Worden was backup Command Module pilot on Apollo 12. He was then named to the prime crew of Apollo 15, together with Commander David Scott and Lunar Module pilot Jim Irwin. Apollo 15 launched on July 26, 1971, and Worden orbited the moon alone for three days in the command module Endeavour while Scott and Irwin explored a mountainous region on the edge of the Mare Imbrium. Worden remotely photographed the moon's surface with two special cameras mounted outside the ship. On the homeward journey, Worden took the first deep space EVA moving along handrails on the outside of Endeavour to the rear of the Service Module to retrieve film cassettes from the two cameras.
After Apollo 15, Worden was Senior Aerospace Scientist and later Chief of the Systems Studies Division at NASA's Ames Research Center in California. He left NASA in September 1975 to become Vice President of the High Flight Foundation, under his Apollo 15 co-pilot, James Irwin. He later held executive positions with Jet Electronics and Technology and BF Goodrich Corporation before retiring in 1996..
The group was selected to provide pilot-astronauts for the Apollo Applications Program (then planned as 10 lunar landings after Apollo 11 and 30 Apollo flights to earth-orbit space stations).. Qualifications: Qualified jet pilot with minimum 1,000 flight-hours, bachleor's degree in engineering or physical or biological sciences, under 35 years old, under 183 cm height, excellent health. US citizen.. 351 applications (including six women and a legless US Navy pilot). All 19, except X-15 astronaut Engle, would fly into space on Apollo or Skylab missions. Engle and six others would fly shuttle missions.
Apollo 12 (AS-507)-with astronauts Charles Conrad, Jr., Richard F. Gordon, Jr., and Alan L. Bean as the crewmen-was launched from Pad A, Launch Complex 39, KSC, at 11:22 a.m. EST November 14. Lightning struck the space vehicle twice, at 36.5 seconds and 52 seconds into the mission. The first strike was visible to spectators at the launch site. No damage was done. Except for special attention given to verifying all spacecraft systems because of the lightning strikes, the activities during earth-orbit checkout, translunar injection, and translunar coast were similar to those of Apollo 10 and Apollo 11.
During the translunar coast astronauts Conrad and Bean transferred to the LM one-half hour earlier than planned in order to obtain full TV coverage through the Goldstone tracking station. The 56-minute TV transmission showed excellent color pictures of the CSM, the intravehicular transfer, the LM interior, the earth, and the moon.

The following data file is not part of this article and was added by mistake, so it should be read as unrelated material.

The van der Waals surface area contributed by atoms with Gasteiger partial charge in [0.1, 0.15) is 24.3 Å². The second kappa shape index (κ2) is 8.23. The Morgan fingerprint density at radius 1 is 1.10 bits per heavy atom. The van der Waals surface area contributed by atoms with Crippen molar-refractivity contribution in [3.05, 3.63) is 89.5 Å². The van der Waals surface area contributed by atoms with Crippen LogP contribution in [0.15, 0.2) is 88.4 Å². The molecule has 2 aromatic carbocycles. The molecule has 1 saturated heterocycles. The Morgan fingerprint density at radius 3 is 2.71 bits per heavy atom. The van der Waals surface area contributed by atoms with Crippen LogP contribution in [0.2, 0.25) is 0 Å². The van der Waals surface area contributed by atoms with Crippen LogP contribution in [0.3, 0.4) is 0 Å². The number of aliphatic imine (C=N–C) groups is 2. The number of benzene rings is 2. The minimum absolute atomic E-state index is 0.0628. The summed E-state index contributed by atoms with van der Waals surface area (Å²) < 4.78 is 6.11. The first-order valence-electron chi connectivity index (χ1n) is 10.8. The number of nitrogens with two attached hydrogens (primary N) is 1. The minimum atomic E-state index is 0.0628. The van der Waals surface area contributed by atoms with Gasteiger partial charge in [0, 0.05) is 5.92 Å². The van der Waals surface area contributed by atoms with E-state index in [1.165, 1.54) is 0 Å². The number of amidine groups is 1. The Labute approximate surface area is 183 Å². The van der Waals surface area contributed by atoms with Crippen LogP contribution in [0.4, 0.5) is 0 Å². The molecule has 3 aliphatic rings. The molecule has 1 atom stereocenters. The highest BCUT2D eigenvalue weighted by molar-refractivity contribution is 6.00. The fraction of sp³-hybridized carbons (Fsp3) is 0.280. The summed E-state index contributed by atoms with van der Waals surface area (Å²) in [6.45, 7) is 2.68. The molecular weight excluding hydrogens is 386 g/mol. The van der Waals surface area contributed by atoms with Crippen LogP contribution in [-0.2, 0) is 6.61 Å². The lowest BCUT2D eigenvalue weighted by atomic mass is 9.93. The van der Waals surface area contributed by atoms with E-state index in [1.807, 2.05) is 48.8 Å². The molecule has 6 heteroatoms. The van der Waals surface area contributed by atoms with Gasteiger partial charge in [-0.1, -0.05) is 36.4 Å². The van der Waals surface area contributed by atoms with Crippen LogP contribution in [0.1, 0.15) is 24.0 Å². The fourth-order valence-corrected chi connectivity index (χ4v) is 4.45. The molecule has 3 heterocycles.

At 10:47 p.m. EST, November 17, the spacecraft entered a lunar orbit of 312.6 x 115.9 kilometers. A second service propulsion system burn circularized the orbit with a 122.5-kilometer apolune and a 100.6-kilometer perilune. Conrad and Bean again transferred to the LM, where they perfomed housekeeping chores, a voice and telemetry test, and an oxygen purge system check. They then returned to the CM.
Conrad and Bean reentered the LM, checked out all systems, and at 10:17 p.m. EST on November 18 fired the reaction control system thrusters to separate the CSM 108 (the Yankee Clipper) from the LM-6 (the Intrepid). At 1:55 a.m. EST November 19, the Intrepid landed on the moon's Ocean of Storms, about 163 meters from the Surveyor III spacecraft that had landed April 19, 1967. Conrad, shorter than Neil Armstrong (first man on the moon, July 20), had a little difficulty negotiating the last step from the LM ladder to the lunar surface. When he touched the surface at 6:44 a.m. EST November 19, he exclaimed, "Whoopee! Man, that may have been a small step for Neil, but that's a long one for me."
Bean joined Conrad on the surface at 7:14 a.m. They collected a 1.9-kilogram contingency sample of lunar material and later a 14.8-kilogram selected sample. They also deployed an S-band antenna, solar wind composition experiment, and the American flag. An Apollo Lunar Surface Experiments Package with a SNAP-27 atomic generator was deployed about 182 meters from the LM. After 3 hours 56 minutes on the lunar surface, the two astronauts entered the Intrepid to rest and check plans for the next EVA.
The astronauts again left the LM at 10:55 p.m. EST November 19. During the second EVA, Conrad and Bean retrieved the lunar module TV camera for return to earth for a failure analysis, obtained photographic panoramas, core and trench samples, a lunar environment sample, and assorted rock, dirt, bedrock, and molten samples. The crew then examined and retrieved parts of Surveyor III, including the TV camera and soil scoop. After 3 hours 49 minutes on the lunar surface during the second EVA, the two crewmen entered the LM at 2:44 a.m. EST November 20. Meanwhile astronaut Gordon, orbiting the moon in the Yankee Clipper, had completed a lunar multispectral photography experiment and photographed proposed future landing sites.
At 9:26 a.m. EST November 20, after 31 hours 31 minutes on the moon, Intrepid successfully lifted off with 34.4 kilograms of lunar samples. Rendezvous maneuvers went as planned. The LM docked with the CSM at 12:58 p.m. November 20. The last 24 minutes of the rendezvous sequence was televised. After the crew transferred with the samples, equipment, and film to the Yankee Clipper, the Intrepid was jettisoned and intentionally crashed onto the lunar surface at 5:17 p.m. November 20, 72.2 kilometers southeast of Surveyor III. The crash produced reverberations that lasted about 30 minutes and were detected by the seismometer left on the moon.